Yes, jealousy happens
“The first questions I always get asked have to do with being jealous,” says Devon Day, when people find out she’s in an open relationship. “Yes, sometimes I do. In my opinion, it’s normal to feel jealous; it doesn’t mean something is wrong with you or that you’re failing at non-monogamy. Having a successful non-monogamous relationship isn’t about being immune to jealousy, it’s learning how to work through it and communicating.”
It’s worth mentioning that a 2017 study in Perspectives on Psychological Science found that people in open relationships reported more trust and less jealousy than did monogamous partners. The researchers suggest that a non-monogamous coupling teaches partners how to handle jealousy in a healthier way.
People in open relationships are committed
“The most common misconception I hear is that we don’t want to commit,” says Jade. “But I’m married to my partner…I’d say that’s pretty committed!”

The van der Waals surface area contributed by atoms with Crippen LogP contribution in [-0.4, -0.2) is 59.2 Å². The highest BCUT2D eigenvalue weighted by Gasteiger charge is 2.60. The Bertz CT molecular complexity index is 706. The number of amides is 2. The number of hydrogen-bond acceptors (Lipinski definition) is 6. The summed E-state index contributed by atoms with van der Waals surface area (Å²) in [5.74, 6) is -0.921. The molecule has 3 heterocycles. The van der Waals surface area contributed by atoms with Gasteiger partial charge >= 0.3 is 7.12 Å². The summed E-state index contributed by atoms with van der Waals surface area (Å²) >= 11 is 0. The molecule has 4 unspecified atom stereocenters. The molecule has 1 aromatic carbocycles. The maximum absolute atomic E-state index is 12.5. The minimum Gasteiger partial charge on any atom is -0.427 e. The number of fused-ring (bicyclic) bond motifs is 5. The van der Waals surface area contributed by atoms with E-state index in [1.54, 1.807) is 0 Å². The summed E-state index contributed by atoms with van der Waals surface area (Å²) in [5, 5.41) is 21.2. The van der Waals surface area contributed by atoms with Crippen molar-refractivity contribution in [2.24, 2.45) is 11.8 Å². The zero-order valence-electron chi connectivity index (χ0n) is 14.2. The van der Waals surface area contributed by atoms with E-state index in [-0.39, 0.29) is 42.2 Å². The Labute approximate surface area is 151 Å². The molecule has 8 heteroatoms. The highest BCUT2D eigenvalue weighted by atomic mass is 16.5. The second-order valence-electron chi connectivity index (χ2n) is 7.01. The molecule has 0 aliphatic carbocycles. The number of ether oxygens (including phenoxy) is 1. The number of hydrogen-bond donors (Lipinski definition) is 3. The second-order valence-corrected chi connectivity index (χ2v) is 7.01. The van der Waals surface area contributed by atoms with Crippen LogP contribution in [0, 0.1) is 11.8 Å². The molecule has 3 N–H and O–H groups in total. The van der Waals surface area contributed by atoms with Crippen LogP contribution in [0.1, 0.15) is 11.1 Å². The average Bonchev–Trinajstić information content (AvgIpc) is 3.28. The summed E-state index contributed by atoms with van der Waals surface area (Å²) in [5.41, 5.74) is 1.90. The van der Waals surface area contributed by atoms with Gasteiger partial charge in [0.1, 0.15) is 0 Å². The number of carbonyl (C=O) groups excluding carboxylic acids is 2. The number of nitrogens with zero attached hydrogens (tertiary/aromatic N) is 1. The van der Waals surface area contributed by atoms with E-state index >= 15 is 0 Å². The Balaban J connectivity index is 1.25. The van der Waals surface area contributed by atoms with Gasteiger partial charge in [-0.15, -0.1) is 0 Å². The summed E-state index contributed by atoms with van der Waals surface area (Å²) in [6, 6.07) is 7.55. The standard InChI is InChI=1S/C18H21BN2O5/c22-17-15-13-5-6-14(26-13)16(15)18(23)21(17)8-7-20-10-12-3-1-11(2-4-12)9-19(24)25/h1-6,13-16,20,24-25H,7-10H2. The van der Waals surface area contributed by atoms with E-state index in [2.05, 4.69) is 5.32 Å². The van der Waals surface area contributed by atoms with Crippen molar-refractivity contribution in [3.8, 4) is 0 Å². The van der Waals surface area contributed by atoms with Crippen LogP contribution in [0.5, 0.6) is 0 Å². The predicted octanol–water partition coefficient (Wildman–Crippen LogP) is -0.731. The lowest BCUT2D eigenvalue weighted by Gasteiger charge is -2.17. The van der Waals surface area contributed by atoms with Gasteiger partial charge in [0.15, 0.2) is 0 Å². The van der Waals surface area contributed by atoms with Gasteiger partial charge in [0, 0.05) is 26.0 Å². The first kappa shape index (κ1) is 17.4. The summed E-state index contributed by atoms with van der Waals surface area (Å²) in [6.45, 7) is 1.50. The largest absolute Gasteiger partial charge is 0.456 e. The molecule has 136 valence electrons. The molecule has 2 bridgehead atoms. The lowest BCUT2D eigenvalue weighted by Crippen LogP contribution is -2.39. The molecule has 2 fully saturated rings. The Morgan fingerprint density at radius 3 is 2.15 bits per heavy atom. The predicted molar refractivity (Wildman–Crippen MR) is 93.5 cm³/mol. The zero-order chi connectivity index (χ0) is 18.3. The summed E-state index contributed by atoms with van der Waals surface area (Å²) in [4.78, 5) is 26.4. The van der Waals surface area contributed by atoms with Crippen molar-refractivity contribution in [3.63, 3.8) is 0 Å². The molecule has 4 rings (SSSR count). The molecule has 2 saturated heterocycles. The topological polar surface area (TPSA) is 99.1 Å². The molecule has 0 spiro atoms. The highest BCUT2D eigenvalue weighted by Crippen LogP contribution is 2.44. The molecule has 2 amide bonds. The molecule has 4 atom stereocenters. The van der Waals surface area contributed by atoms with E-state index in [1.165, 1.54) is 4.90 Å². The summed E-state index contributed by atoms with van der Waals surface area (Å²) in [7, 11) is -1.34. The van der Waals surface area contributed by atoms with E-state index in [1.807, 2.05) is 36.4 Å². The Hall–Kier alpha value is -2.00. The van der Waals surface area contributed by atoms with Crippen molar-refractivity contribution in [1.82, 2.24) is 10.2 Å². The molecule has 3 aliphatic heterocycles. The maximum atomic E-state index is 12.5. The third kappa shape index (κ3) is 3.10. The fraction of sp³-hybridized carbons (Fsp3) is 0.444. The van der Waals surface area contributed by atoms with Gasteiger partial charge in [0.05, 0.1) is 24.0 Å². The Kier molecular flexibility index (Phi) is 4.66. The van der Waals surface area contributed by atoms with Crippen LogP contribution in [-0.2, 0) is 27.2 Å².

She’s not the only one who takes issue with the commitment-phobe assumption. “My relationship is the most committed one I’ve ever been in, and we’re 100% open,” says Sam. “It’s because I feel so committed to building an open relationship that we’re able to feel close and trusting in the midst of the other connections around us. We knew when we started dating that we wanted to be together, but we also wanted space to grow and explore with others. Five years ago we decided that, and we’re still together.”
Open relationships “can be just as committal or non-committal as monogamous ones,” echoes George. “I don’t want to say having an open relationship requires more commitment than monogamy, but it certainly does require an entirely new set of difficult conversations for two people to overcome.”
Marriages can be open, too
“I’m in an open marriage,” Jade reiterates. “We were in an open relationship, and then we got married and our relationship became an open marriage. And it works great for us.”
Of course, not everyone in an open relationship is also open to marriage. “How could I choose just one of [my] partners to become legally married to, or to have my health insurance, or to have visitation rights? There are a few other reasons why my partners and I are not interested in marriage for ourselves, but of course we fully support the happiness of other people,” says George.
All open relationships have their own rules